Nicole Seitz, Author of Southern Fiction
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books - Saving Cicadas

Saving Cicadas by Nicole SeitzExcerpt

The Window

“Do you believe in…past lives?”

She’s waited a week to get the gumption to ask him, but now she’s second-guessing. Priscilla keeps her knees together and smoothes the flowers in her skirt. She pulls her hair to the right side of her head and stares at the big black book on his desk. “I mean, I know you don’t, but—”

“Why?” he says. “Do you believe?” A flash of sunlight fills the room—a temporary break in the clouded sky. And then it’s gone, and all is gray again.

“I’m not sure. I’m starting to wonder.”

He swivels his chair and leans back, cracking his knuckles, one after the other after the other. “I can tell you, you’re not the first to ask. We’ve got some Cherokees here, and the traditional belief of rebirth comes up every now and again. Usually when somebody loses a loved one.”

Priscilla stares down at her knees.

“I certainly don’t claim to know all the mysteries of God,” says Fritz, “but I do know we all have former selves, pasts we’ve got to deal with and learn from. Otherwise we carry these former lives on our shoulders, unable to let go.” Priscilla glances up at him finally, searching his face. “Some people remain stuck living past lives. But you can exchange that burden for something wonderful—”

“No. That’s not really what I’m talking about, Fritz. I do understand what you’re saying, it’s just…”

“What is it, Priscilla?”

She tucks a strand of long blonde hair behind her ear and shakes her head, studying the lines of his simple pine desk. “She’s…she remembers things. Things she can’t possibly remember. She talks about family members, ones who’ve been gone for years now. I don’t know, maybe it’s the photographs, or maybe I’ve talked about them to her or around her. Maybe she’s just extra sensitive, attentive. I can usually explain it away, except…”

“Except what?”

She looks him in the eye and says, “The window.”

Fritz pauses and glances at the window behind Priscilla’s shoulder. It’s simple and unadorned, unlike the ones in the other room with their magnificent colors and stories. On the other side of the clear-paned glass, a mockingbird swoops to the ground and calls out warning beneath a blanketed sky. “Tell me about this window,” Fritz says.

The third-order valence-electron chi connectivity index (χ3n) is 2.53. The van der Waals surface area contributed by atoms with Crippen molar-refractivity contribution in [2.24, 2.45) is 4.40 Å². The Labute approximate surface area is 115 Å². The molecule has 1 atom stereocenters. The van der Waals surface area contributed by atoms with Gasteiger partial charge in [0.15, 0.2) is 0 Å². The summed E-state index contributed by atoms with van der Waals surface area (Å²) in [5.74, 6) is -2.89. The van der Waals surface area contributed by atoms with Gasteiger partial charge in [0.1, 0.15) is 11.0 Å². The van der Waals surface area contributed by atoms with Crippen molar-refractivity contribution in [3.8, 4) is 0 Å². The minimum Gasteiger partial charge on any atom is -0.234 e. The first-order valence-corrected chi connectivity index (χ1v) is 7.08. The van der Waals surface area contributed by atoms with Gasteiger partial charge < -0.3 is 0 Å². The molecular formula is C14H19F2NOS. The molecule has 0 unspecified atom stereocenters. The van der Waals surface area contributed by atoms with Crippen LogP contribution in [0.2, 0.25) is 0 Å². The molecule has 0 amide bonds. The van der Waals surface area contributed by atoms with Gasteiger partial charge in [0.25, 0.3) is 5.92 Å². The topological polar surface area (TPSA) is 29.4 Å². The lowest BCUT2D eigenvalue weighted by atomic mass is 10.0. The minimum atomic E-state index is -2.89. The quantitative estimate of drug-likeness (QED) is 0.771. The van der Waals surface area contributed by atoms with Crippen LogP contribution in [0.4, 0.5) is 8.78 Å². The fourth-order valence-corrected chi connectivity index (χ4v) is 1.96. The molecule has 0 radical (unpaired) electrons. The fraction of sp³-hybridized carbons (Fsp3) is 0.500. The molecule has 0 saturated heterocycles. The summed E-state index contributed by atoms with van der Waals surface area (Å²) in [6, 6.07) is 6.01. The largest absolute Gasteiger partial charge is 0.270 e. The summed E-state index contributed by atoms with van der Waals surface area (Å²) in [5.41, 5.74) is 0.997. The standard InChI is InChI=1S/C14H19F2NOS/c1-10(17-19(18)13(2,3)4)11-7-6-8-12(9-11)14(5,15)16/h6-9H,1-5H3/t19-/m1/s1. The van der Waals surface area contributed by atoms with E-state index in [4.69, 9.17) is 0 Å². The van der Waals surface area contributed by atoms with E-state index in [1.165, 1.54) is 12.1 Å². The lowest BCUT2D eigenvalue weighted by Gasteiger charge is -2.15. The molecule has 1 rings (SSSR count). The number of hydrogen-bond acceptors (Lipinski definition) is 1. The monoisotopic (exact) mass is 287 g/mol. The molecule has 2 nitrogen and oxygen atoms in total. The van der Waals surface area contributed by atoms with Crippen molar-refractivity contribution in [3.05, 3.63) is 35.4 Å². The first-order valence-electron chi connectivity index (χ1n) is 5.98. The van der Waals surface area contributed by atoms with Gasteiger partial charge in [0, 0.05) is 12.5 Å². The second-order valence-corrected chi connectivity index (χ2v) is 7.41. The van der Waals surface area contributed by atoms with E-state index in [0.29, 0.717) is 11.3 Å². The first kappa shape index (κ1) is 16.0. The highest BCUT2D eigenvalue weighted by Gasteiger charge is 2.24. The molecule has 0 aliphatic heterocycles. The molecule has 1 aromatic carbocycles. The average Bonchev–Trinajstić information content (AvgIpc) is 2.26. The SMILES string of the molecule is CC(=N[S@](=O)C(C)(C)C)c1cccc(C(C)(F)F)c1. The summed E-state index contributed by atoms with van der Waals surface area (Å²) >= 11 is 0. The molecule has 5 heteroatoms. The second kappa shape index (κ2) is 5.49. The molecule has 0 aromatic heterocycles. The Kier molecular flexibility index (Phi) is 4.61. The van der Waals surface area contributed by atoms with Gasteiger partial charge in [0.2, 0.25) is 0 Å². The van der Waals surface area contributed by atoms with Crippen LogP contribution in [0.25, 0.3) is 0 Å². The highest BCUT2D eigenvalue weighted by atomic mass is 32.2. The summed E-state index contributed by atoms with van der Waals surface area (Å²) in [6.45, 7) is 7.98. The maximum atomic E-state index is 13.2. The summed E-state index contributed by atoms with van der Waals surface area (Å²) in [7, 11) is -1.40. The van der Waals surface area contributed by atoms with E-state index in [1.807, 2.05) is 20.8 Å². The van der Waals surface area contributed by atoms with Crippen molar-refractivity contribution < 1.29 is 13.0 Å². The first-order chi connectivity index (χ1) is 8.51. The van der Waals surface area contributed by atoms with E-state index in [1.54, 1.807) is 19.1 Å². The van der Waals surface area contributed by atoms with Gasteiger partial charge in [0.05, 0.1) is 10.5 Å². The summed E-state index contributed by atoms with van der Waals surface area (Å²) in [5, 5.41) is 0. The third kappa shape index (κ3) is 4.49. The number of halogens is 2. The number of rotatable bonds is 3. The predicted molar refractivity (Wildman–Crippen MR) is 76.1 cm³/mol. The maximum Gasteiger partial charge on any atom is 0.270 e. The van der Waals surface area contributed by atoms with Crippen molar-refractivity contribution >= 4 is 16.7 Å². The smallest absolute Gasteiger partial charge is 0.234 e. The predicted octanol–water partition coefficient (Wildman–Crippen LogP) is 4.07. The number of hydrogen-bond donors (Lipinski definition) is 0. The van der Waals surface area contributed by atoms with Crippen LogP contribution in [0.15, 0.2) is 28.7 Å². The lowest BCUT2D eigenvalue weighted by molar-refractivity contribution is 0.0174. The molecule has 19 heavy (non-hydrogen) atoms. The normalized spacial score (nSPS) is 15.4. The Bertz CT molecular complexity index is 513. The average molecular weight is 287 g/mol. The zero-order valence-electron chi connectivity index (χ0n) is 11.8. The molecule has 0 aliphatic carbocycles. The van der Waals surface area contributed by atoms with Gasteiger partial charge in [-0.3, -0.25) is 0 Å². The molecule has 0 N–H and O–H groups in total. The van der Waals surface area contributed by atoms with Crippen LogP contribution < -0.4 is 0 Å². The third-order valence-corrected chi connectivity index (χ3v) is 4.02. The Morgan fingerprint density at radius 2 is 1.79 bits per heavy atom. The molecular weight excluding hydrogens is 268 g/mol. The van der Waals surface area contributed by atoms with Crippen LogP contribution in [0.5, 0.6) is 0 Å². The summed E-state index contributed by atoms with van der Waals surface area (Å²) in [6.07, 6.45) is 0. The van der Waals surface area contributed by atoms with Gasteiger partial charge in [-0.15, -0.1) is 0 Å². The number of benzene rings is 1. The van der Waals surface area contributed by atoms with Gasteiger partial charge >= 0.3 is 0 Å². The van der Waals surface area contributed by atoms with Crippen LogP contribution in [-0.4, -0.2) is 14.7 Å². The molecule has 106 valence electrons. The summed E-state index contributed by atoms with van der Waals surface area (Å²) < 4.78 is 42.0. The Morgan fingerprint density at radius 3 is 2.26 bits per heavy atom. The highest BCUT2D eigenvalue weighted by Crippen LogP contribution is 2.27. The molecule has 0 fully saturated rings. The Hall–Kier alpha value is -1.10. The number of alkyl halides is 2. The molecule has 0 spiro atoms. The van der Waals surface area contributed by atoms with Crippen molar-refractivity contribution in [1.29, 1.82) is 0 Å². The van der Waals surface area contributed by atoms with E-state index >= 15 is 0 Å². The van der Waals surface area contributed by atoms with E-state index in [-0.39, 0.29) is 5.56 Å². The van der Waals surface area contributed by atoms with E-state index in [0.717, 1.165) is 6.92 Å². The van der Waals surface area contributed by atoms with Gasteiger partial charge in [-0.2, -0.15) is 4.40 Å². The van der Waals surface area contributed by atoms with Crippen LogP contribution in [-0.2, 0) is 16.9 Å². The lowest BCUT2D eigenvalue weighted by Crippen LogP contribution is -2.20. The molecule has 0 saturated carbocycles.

“She can describe it to me in detail…but I don’t know how. I’ve never talked about it. To anyone.”

“I see.”

“It comes to me in my dreams. The window.”

“You’re thinking she can read your mind now?”

“I don’t know, I—”

“Maybe you talk in your sleep.”

“No. It’s not like that,” Priscilla says. “She’s special. You know her. There’s something…different about her. There always has been.”

“If you ask me, I’d say she’s a bright, loving child. Tell me. Does she seem troubled by these memories?”

“No. She acts as if nothing is strange at all, as if it was just the other day or something. She goes on and on about that summer too…when we left Cypresswood. It just unnerves me.” Priscilla uses her left hand to pull her right arm close to her side.

“If you’d like me to talk with her, you know I will. But, maybe not just yet.” Fritz leans forward and places his elbows on his knees. He clasps his hands together and looks just over her shoulder, then finally meets her eyes. “We each have something, Priscilla, some memory that haunts us, that shows up in our dreams. In your case, it’s a window. Maybe what bothers you is not that your daughter remembers this window she can’t possibly know, but that she reminds you of the thing it represents—something you thought you’d let go of long ago.”

She looks up at him and her lip trembles as if she may cry or speak. She does neither.

“She’s a good girl, Priscilla. A blessing in your life. Sometimes God has a way of using children to speak to us. To lead us closer to him. If you want my advice, let her lead you. She may say something truly worth hearing one of these days.”

Fritz takes Priscilla’s free hand and squeezes it, and the two sit engulfed in the moment, oblivious to the fact that they’re not alone. Hidden in the shadowy corner of the preacher’s office, a lone head bows and whispers, Amen.


Flying Dreams

Come over here by the light and let me see what pretty pictures you drew. Oh, this one here is my favorite, Janie. Is this a car?

Yes, ma’am.

Can you tell me about it?

I trace my finger along the red and blue lines on construction paper, the green blurred trees, the yellow circles for faces—then I close my eyes. It’s how I remember best.

It was about four years ago, the last trip we ever took together—my mother, sister, grandparents and me. Course, we didn’t know it at the time. You never know something like that, like it’s the last one you’ll ever get, till it’s just a memory, hanging like mist. This is what happened that summer, true as I can tell it. Not a one of us was ever the same.

I sat in the front seat, all eight and a half years of me, twirling my hair and trying to hum a happy tune. I did this, knowing Mama was nothing at all close to being happy after just finding out she was having another child. In fact, sitting so close to her I thought my mama’s fear and anger smelled a lot like dill pickle relish and red onions. Or maybe it was just Grandma Mona, old and mean and full of egg salad, breathing down our necks from behind the seat.

Some things, like the smell of fear and anger—and guilt—are enough to drive anybody out on the road, even when gas prices are about to kill you.

A gallon of gas had soared to over four dollars that summer, and Mama said that alone might do her in. Not like she had a money tree or anything in the back yard. Hers was hollow, dead, and bearing no fruit—certainly no dollar bills. No, Priscilla Lynn Macy was a working woman, said she gave her life and youth to the pancake house. So you might think it strange we would set out on the highway. I did, anyway. But I would soon find out this was no regular summer vacation. We were destined to go.